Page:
Strengthening RC Columns Using Carbon Fiber Reinforced Epoxy Composites Modified with Carbon Nanotubes

    This paper investigates the viability of using carbon fiber reinforced epoxy composites modified with carbon nanotubes to strengthening reinforced concrete (RC) columns. Six RC columns was designed and constructed according to ASCE standards. The columns were wrapped using carbon fiber sheets impregnated with either neat epoxy or CNTs modified epoxy. These columns were then tested under concentric axial loading. Test results show that; compared to the unwrapped specimens; wrapping concrete columns with carbon fiber sheet embedded in CNTs modified epoxy resulted in an increase in its axial load resistance, maximum displacement, and toughness values by 24%, 109% and 232%, respectively. These results reveal that adding CNTs into epoxy resin enhanced the confinement effect, specifically, increased the axial load resistance, maximum displacement, and toughness values by 11%, 6%, and 19%, respectively compared with columns strengthening with carbon fiber sheet embedded in neat epoxy.

    Design Resilient Building Strategies in Face of Climate Change

    Climate change confronts the built environment with many new challenges in the form of more severe and frequent hydrometeorological events. A series of strategies is proposed whereby the various aspects of buildings and their sites can be made more resilient to the effects of such events.

    Construction Unit Rate Factor Modelling Using Neural Networks

    Factors affecting construction unit cost vary depending on a country’s political, economic, social and technological inclinations. Factors affecting construction costs have been studied from various perspectives. Analysis of cost factors requires an appreciation of a country’s practices. Identified cost factors provide an indication of a country’s construction economic strata. The purpose of this paper is to identify the essential factors that affect unit cost estimation and their breakdown using artificial neural networks. Twenty five (25) identified cost factors in road construction were subjected to a questionnaire survey and employing SPSS factor analysis the factors were reduced to eight. The 8 factors were analysed using neural network (NN) to determine the proportionate breakdown of the cost factors in a given construction unit rate. NN predicted that political environment accounted 44% of the unit rate followed by contractor capacity at 22% and financial delays, project feasibility and overhead & profit each at 11%. Project location, material availability and corruption perception index had minimal impact on the unit cost from the training data provided. Quantified cost factors can be incorporated in unit cost estimation models (UCEM) to produce more accurate estimates. This can create improvements in the cost estimation of infrastructure projects and establish a benchmark standard to assist the process of alignment of work practises and training of new staff, permitting the on-going development of best practises in cost estimation to become more effective.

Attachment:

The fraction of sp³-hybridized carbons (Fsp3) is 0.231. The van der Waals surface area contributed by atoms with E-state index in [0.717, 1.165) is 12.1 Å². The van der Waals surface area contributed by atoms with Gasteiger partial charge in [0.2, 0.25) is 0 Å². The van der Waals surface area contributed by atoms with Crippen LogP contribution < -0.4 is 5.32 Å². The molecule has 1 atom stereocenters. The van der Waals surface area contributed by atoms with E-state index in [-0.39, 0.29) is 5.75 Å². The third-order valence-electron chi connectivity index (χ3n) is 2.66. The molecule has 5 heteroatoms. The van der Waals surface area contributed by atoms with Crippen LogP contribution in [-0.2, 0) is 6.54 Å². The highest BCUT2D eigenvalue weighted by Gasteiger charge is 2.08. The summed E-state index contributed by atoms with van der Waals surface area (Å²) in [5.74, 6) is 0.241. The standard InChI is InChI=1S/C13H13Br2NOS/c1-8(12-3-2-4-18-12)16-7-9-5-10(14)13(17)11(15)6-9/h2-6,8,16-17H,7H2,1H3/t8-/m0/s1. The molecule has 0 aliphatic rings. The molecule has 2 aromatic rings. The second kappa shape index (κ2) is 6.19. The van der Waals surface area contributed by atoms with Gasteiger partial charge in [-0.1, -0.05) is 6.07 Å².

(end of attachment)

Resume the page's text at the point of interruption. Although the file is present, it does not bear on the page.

Crack Width Evaluation for Flexural RC Members with Axial Tension

    Proof of controlling crack width is a basic condition for securing suitable performance in serviceability limit state. The cracking in concrete can occur at any time from the casting of time to the years after the concrete has been set in place. Most codes struggle with offering procedure for crack width calculation. There is lack in availability of design charts for designers to compute crack width with ease. The focus of the study is to utilize design charts and parametric equations in calculating crack width with minimum error. The paper contains a simplified procedure to calculate crack width for reinforced concrete (RC) sections subjected to bending with axial tensile force following the guidelines of Euro code [DS EN-1992-1-1 & DS EN-1992-1-2]. Numerical examples demonstrate the application of the suggested procedure. Comparison with parallel analytical tools supports the validity of result and show the percentage deviation of crack width in both the procedures. The technique is simple, user friendly and ready to evolve for a greater spectrum of section sizes and materials.

    Evaluation of Longitudinal and Hoop Stresses and a Critical Study of Factor of Safety (FoS) in Design of a Glass-Fiber Pressure Vessel